Go Flash Go!!

In the movie Flash, a young boy was given a horse named Flash by his father who left to work on the high seas. The boy lived with his grandmother who dies when he is roughly 10 years old. To give his grandmother a proper funeral, the cost is $500.

The only way this young man can pay for the funeral is if he sells his prize possession, Flash.

The boy goes to the ranch of a big business tycoon and asks if he wants to buy his horse for $500. Sensing a deal, the business owner offers $350. The boy, staring down the possibility of not getting anything at all at a time when he desperately needs money, calmly responds to the tycoon by saying the price is $500.

The tycoon immediately throws the strong arm negotiating tactic at the boy by saying the horse is only worth $350, turns his back to the boy and starts walking away. What does the boy do? He does what most salespeople fail to do. He simply turns his horse around and starts walking away himself, forcing the tycoon to turn around and finally agree to the price of $500.

What happened in this negotiation? First, the boy was fully aware of what he needed,$500 and not a penny less. How strong is your vision of what you need in the deal you are negotiating? What’s your walk away point? If you don’t have one, any price will do.

Secondly, when the tycoon told the boy $500 was too much and he was offering $350, the boy simply restated his price of $500. He did not defend his price. He simply restated. How many times have you seen salespeople start defending their price when the customer says its too high. Once you do this, you automatically reduce your negotiating power. This is not about defending your value. It is about stating with confidence the value your solution is worth.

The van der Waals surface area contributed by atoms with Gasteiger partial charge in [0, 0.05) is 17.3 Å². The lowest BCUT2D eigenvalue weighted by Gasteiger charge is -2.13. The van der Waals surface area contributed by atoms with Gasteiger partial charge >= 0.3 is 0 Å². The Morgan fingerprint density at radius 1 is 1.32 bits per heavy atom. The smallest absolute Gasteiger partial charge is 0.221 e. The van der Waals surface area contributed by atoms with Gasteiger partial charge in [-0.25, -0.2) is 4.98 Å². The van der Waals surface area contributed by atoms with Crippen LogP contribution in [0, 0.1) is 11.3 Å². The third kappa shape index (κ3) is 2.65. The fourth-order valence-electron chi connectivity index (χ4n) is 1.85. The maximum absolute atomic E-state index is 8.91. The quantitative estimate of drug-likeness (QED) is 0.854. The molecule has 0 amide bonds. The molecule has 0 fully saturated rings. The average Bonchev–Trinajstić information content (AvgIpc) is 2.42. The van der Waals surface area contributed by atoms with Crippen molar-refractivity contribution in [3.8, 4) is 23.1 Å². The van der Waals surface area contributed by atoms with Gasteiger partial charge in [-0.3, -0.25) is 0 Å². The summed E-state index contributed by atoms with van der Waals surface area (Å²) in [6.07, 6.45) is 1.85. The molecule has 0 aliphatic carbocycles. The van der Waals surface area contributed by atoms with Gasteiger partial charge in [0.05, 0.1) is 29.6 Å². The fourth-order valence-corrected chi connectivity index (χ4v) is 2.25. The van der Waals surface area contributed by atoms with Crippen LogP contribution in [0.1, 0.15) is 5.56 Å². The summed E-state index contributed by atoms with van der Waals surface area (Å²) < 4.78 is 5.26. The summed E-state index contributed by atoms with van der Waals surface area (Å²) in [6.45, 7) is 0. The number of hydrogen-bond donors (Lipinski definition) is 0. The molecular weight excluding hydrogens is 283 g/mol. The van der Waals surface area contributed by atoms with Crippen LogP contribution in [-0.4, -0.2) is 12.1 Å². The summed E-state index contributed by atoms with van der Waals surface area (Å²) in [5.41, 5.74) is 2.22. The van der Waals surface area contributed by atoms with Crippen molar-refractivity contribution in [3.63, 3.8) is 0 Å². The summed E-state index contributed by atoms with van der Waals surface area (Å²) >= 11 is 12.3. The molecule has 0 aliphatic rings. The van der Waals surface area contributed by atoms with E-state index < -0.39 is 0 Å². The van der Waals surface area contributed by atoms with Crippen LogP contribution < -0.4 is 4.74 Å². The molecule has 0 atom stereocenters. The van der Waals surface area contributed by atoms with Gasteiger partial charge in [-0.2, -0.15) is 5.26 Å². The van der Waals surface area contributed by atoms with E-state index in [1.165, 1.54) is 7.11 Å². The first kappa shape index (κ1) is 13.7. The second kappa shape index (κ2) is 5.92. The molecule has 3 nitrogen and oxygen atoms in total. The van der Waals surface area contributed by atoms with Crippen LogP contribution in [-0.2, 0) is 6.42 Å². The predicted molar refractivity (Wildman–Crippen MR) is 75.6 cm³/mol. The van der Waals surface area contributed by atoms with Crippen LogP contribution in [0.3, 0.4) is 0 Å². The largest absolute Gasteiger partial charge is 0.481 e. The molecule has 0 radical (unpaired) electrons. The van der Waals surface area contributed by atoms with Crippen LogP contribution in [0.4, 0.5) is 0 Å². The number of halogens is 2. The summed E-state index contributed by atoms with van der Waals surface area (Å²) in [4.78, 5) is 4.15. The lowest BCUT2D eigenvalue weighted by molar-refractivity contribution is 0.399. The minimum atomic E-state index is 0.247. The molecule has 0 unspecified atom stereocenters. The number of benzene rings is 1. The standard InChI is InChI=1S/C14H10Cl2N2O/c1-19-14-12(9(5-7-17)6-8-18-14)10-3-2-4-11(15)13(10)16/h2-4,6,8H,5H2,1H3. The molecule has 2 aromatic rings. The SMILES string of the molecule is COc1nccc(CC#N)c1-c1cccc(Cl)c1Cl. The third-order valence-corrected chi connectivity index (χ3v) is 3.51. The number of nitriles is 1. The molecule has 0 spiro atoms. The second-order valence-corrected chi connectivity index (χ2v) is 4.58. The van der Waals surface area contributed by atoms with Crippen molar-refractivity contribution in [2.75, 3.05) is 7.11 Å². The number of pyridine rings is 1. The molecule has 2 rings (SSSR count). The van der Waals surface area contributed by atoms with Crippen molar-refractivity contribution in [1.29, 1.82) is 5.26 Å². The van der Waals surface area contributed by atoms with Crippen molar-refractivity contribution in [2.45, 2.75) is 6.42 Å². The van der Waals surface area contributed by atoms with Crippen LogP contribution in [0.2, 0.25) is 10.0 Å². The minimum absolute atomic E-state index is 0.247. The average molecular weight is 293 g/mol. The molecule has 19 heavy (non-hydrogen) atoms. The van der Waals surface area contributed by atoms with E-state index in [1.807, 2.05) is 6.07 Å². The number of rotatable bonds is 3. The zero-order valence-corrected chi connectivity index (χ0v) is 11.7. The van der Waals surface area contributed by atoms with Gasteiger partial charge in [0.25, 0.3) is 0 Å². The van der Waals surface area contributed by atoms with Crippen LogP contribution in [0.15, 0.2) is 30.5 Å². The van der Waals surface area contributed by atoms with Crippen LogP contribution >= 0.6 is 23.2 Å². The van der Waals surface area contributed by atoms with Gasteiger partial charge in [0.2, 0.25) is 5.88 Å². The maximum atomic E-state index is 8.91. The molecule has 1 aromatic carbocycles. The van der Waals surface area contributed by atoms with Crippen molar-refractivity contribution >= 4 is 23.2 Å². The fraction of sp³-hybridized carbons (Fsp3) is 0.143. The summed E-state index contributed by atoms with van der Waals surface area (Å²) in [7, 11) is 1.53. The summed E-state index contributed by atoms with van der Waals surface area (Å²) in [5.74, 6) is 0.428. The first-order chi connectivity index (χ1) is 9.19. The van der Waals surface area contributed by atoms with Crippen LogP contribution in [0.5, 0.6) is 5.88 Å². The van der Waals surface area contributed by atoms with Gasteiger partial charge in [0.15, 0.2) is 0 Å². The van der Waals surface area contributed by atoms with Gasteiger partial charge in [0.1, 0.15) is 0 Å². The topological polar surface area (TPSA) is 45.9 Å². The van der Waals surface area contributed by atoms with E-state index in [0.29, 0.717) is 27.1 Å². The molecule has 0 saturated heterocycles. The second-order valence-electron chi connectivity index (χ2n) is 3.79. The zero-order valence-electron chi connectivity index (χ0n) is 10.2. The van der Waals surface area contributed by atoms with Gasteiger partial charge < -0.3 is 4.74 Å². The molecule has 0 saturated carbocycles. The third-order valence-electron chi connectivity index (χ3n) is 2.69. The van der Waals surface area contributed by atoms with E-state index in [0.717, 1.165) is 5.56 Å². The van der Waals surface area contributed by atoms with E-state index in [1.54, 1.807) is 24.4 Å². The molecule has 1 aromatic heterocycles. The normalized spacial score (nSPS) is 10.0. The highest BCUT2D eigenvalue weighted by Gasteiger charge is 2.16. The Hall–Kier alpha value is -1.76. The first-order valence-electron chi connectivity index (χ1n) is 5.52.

Third, the boy did not let emotion get in the way of his negotiating strategy. When the tycoon tried to instill the fear of loss into the boy, the young man simply decided to leave. As a result, he transferred the fear of loss right back onto the shoulders of the Tycoon, especially when the tycoon learned that Flash beat one of his horses by a mile in a recent race.

This movie scene is a classic negotiation. Next time you need to negotiate your price, remember this story. If a 10-year old can stand up to a business tycoon and get a fair price, you can do the same when it comes to selling your products and services! All it takes is confidence in the value and outcomes you are offering your customer.

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